Welcome to my list of firsts.
It was an interesting list of items. I hope you enjoy your stroll through my memory lane.
Q How do I remember my first kiss?
A My very first kiss was not the one you are envisioning, it was in third grade, behind a tree with lots of nosy classmates peering on, with a boy named Timmy. Timmy was not gross, but he was not the person I wanted to kiss, that was Doug, who loved to eat Crayola crayons, especially the grey ones. It was a quick chaste affair with Timmy quickly wiping his lips on his sleeve and me blushing profusely and running away. (As an adult it seems I have who was gross confused doesn't it?)
My real first kiss, the one where I anticipated and hoped and fretted, was awkward and sweet followed by sweaty hand holding in the movie theatre and an astounding sense of relief that our braces hadn't stuck together.
A My first favorite love song was 'Your Song' by Elton John, now Sir Elton John. The imagery in the song and the desires we all have to be our best and express ourselves the best we can made it a favorite. I had it on my Walkman for all the family trips in the station wagon.
Q What is the first thing I do when I begin writing for the day?
A Sadly, I don't get to begin writing until the day is practically over. I have a lovely bill paying full-time job, have to feed the family, assist with homework, clean the kitchen and then put the kids to bed. I then grab my laptop and begin work. Nothing fancy, no music, just a nice quiet spot and my laptop.
Q Who was the first writer who truly inspired you to become a writer?
A This is the biggie for all of us and I really cannot point to one person. I read the scene in Harriet the Spy, by Louise Fitzhugh, where Harriet was trying to be an onion for the school play and identified so intensely with Harriet and could picture it so perfectly (I was actually upset the book had drawings of it because it was so clear in my mind.) that it is still ingrained in my mind today, many, many, years later. That is a testament to the connection I felt. She was the first female lead character that I could relate to. All writers have a special relationship with notebooks just as Harriet did, right?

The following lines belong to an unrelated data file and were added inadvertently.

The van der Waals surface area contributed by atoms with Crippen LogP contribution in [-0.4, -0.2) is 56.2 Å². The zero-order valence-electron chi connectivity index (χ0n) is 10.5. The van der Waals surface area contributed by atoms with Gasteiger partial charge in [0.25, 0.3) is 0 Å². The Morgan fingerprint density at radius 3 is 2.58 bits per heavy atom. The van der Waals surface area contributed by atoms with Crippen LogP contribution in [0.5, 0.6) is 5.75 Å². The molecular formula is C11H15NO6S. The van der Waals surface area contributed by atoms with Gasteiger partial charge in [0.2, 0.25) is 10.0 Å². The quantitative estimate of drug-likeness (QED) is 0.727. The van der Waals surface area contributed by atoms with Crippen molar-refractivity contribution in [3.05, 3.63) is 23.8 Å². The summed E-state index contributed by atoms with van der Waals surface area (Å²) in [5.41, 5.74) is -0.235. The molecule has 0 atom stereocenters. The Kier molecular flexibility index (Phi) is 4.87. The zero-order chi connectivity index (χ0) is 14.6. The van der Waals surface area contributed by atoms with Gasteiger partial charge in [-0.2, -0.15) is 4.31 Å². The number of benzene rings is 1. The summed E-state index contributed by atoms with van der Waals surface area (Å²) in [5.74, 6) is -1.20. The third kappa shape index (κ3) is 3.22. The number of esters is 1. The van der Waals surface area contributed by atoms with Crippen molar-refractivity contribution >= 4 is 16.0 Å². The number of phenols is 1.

As soon as I finished 'Harriet the Spy' my best friend Jenny returned home from visiting family in Germany and brought with her a hardback book in a very plain red woven cover. The plain cover masked the amazing, incredible work within. I had never before seen a book printed in colored ink. I had never before seen such intricate designs for the first letter of the chapter, but wait there was text in another color! The book was written in green and red ink and each chapter started with the letters of the alphabet in order with a beautifully drawn picture that gave you a clue to the wonders that the chapter held. I have not seen this book, 'The Never Ending Story', by Michale Ende, since 1980 but I can recall it as vividly as if I was holding it now. It was also a wonderful journey with imagination and a made up land, which was the first I had encountered. The sheer imagination and care that went into making the book was elevated far above anything I had ever seen. Aside from the Griffin and Sabine books one I have not seen again. [Footnote- I feel compelled to say do not judge the book by the horrid movie they made of it. The book was, as almost always so much better.]
Q Did the final revision of my first book have the same first chapter it started with?
A No, the current revision of my first manuscript has a different chapter than I started with and with further editing that may change again.
Q For my first book, which came first: major characters, plot or setting?
A Plot came first.
Q What's the first word I want to roll off the tip of someone's tongue when they think of my writing?
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